I’ll just briefly mention that in the Old Testament - and indeed most times in history - women could not divorce their husbands. And if they simply left, they would have to prostitute themselves or starve. And a man could take as many wives and concubines as he pleased.

What about the 1800s?

Very few people seem to be aware of the actual laws from back then. Did you know that women could not divorce their husbands if the husband slept around? Nope. He could divorce her for adultery, but she had no such privilege. She just had to lump it. (To put an even finer point on it, adultery was defined - as it was in Biblical times - as sex involving a married woman. A married man could sleep around with single women or prostitutes, and it wasn't adultery at all.)

Not only that, but until the 1880s (in most states), a woman could not obtain a divorce from a man who beat her.

Rather, the only grounds she had was that he had abandoned her. That he wasn’t paying her bills.

I'll drink if I want to
And play a little poker too
Don't you say nothing to me
As long as I'm taking care of you
As long as I'm workin baby
And payin' all the bills
I don't want no mouth from you
About the way I'm supposed to live
You must be crazy woman
Just gotta be outta your mind
As long as I foot the bills
I'm payin' the cost to be the boss
    (B.B. King)

That’s the way it was.

So, if we really went back to the past like the Duggars wish to, back when everything was so much more “godly” than now, she would be stuck. And he could beat her if she complained.

And even if she did manage to get free from him, how would she support herself? He could even take custody of the kids under the laws of that time. So, what would be her real choice? She would pretty well have to stay with him, and continue to crank out baby after baby until menopause - or until one of them died, which was more likely in those days.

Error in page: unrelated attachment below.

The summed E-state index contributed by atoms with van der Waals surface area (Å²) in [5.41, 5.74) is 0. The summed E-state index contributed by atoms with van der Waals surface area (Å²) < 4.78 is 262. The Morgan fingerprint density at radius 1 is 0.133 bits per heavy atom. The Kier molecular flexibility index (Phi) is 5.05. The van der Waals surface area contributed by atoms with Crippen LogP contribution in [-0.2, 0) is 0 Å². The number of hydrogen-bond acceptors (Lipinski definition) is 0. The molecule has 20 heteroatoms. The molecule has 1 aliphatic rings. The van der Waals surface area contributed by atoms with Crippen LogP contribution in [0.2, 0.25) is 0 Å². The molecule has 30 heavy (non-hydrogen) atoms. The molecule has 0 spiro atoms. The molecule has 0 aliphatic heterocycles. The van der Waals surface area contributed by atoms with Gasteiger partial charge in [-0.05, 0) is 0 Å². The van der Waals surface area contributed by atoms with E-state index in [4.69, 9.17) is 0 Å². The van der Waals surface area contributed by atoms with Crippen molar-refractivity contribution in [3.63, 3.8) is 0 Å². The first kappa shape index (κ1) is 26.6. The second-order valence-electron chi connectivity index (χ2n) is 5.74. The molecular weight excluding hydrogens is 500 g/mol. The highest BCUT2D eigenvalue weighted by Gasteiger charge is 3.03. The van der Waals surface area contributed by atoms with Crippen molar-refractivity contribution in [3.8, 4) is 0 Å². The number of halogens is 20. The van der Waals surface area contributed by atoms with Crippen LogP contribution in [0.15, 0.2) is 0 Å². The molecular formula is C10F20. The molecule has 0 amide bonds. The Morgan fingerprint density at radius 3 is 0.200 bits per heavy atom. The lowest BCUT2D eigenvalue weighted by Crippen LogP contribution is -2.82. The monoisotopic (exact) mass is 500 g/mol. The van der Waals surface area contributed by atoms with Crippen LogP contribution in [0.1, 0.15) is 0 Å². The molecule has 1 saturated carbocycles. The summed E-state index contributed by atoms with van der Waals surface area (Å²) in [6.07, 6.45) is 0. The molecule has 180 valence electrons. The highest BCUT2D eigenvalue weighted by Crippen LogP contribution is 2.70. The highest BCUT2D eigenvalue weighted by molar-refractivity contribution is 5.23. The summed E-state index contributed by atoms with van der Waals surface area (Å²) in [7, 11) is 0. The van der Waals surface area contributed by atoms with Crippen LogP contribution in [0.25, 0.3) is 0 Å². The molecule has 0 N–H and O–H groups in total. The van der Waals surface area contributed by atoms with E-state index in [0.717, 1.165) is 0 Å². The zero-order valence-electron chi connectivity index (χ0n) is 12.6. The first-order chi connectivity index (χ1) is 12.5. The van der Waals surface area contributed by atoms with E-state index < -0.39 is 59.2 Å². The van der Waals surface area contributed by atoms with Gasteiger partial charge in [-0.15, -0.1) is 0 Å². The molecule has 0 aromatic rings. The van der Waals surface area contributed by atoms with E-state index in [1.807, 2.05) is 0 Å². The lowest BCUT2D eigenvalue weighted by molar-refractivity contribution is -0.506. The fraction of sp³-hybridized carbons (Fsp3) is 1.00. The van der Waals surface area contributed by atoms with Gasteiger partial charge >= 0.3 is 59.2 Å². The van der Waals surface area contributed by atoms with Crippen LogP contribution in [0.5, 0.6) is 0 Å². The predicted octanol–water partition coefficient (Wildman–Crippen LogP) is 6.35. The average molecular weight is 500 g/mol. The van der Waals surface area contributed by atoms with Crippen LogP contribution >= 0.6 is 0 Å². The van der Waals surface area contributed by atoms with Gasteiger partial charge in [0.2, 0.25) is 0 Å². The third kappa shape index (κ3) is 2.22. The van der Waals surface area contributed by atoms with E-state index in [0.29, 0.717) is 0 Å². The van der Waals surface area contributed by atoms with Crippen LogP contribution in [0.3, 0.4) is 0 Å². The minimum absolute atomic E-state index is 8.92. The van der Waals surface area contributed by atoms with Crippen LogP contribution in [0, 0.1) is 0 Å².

Oh, and my research assistant (aka my lovely wife) wondered if she is in a “Covenant Marriage.”

The Duggar family lives in Arkansas, which is one of three states which have a parallel “covenant marriage” statute. I was unable to determine if Josh and Anna have a covenant marriage.

However, Josh’s two married sisters did indeed have covenant marriages.

What this means in practicality is that if Anna wants a divorce (assuming covenant marriage), she has the burden of proving that Josh “committed adultery.” I’m not kidding. Those are the words used in the statute, and they are nowhere defined that I can tell. So, presumably intercourse means adultery. But is a cigar in a vagina adultery? (Thank you, Bill Clinton…)The statute isn't clear.

Now, Josh has admitted to a porn addiction and to being “unfaithful.” Is “unfaithful” the same thing as “adultery”? Not necessarily. My wife and I would consider signing up for Ashley Madison to be cheating, even if neither of us got laid. But I doubt that would trigger the statute. This is further complicated by the teachings on “lust” that the Duggars advocate. If Josh merely wanted to have sex with another woman, he has already committed adultery “in his heart,” so he would have to admit to unfaithfulness just for trying to have an affair. But again, that isn’t the same as “committing adultery” under the statute.

So, I would be willing to bet that if Josh “merely” had a porn addiction and solicited women online, but never consummated the affair, Anna cannot get a divorce in Arkansas.